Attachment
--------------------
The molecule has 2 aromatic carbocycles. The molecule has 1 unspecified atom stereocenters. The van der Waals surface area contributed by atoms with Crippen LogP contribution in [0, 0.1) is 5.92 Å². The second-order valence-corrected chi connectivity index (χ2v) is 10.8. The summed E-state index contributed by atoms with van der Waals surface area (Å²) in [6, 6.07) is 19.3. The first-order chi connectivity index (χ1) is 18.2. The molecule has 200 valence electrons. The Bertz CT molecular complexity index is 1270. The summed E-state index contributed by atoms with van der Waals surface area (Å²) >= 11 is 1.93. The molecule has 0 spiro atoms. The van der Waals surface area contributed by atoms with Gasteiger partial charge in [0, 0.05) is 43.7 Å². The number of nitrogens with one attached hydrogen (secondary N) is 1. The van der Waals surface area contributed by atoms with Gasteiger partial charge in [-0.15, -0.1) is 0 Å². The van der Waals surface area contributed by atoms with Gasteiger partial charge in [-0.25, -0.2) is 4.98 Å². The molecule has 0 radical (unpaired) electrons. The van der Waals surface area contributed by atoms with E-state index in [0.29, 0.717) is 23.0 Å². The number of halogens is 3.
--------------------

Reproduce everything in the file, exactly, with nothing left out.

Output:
The molecule has 2 aromatic carbocycles. The molecule has 1 unspecified atom stereocenters. The van der Waals surface area contributed by atoms with Crippen LogP contribution in [0, 0.1) is 5.92 Å². The second-order valence-corrected chi connectivity index (χ2v) is 10.8. The summed E-state index contributed by atoms with van der Waals surface area (Å²) in [6, 6.07) is 19.3. The first-order chi connectivity index (χ1) is 18.2. The molecule has 200 valence electrons. The Bertz CT molecular complexity index is 1270. The summed E-state index contributed by atoms with van der Waals surface area (Å²) >= 11 is 1.93. The molecule has 0 spiro atoms. The van der Waals surface area contributed by atoms with Gasteiger partial charge in [0, 0.05) is 43.7 Å². The number of nitrogens with one attached hydrogen (secondary N) is 1. The van der Waals surface area contributed by atoms with Gasteiger partial charge in [-0.15, -0.1) is 0 Å². The van der Waals surface area contributed by atoms with Gasteiger partial charge in [-0.25, -0.2) is 4.98 Å². The molecule has 0 radical (unpaired) electrons. The van der Waals surface area contributed by atoms with E-state index in [0.29, 0.717) is 23.0 Å². The number of halogens is 3.